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Heavy hand of high tech in the food we eat

The following letter to the editor from Food Solutions New England was published in the Boston Globe in response to their recent editorial on the future of food.

Thanks to the Globe Ideas section for highlighting the future of food, a subject that demands all of our attention. The editorial “Embrace the future of American food — in three easy steps” illustrates just how much is at stake. In a rapidly changing world, the future can’t and won’t look like the present, so the transition to a different path is imperative.

However, there are deeply conflicting ideas about what that path should be as well as who gets to decide among incompatible priorities and policies. Unfortunately, the narrow path espoused by the editorial reads like a corporate marketing brochure rather than a well-reasoned treatment of one of the fundamental aspects of our health and well-being.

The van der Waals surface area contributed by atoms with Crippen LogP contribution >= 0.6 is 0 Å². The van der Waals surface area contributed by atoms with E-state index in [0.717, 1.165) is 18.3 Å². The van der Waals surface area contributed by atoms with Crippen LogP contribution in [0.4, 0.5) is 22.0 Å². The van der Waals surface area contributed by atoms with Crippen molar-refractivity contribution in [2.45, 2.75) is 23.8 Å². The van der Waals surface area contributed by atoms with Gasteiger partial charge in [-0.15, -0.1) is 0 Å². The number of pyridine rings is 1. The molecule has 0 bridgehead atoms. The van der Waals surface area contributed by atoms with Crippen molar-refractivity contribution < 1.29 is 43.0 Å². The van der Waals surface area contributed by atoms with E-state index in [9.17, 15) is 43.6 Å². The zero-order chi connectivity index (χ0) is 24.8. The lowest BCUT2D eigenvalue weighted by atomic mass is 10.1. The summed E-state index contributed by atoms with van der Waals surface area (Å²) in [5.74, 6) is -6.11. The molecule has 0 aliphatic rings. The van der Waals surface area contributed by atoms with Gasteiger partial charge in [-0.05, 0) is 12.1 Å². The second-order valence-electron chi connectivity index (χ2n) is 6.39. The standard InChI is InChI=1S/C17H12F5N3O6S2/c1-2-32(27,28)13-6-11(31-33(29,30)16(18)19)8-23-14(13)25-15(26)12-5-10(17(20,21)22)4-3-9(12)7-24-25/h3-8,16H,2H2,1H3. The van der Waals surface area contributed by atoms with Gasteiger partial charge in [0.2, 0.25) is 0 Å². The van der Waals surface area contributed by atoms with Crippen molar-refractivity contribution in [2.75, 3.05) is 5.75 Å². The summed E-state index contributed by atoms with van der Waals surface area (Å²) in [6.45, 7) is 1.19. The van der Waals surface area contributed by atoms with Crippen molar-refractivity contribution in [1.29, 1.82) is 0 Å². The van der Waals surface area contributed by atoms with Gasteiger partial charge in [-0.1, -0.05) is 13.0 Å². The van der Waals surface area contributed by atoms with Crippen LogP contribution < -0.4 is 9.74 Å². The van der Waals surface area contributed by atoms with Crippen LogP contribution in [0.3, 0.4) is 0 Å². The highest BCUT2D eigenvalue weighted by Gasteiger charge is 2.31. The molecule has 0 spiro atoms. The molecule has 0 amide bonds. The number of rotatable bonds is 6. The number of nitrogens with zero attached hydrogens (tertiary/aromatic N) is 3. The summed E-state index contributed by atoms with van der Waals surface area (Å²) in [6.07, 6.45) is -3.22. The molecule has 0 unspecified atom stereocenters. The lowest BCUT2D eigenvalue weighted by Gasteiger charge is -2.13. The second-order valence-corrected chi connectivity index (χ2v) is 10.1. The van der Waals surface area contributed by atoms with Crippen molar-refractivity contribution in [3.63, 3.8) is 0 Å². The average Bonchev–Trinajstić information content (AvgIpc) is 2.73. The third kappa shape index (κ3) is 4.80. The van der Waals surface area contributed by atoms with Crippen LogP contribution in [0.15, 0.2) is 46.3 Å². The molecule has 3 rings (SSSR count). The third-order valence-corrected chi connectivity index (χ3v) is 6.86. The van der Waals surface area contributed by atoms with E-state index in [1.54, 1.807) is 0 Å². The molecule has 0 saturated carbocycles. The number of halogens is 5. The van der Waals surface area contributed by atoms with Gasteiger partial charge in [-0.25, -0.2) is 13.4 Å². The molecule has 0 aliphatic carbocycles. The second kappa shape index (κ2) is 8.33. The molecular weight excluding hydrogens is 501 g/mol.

Fortunately, there is already a growing wave of collective creativity and action toward transforming our food future, facilitated by robust networks such as Food Solutions New England. Emerging strategies, shaped by diverse participants, are grounded in a set of values that include democratic empowerment, racial equity and dignity for all, trust, and sustainability.

Promoting a narrow-minded worldview in which only high-tech food entrepreneurs can save us from an uncertain future is a false narrative created neither by nor for the people of our region.


Tom Kelly

Executive director

The Sustainability Institute

University of New Hampshire

Durham, N.H.

The institute serves as the backbone organization for Food Solutions New England.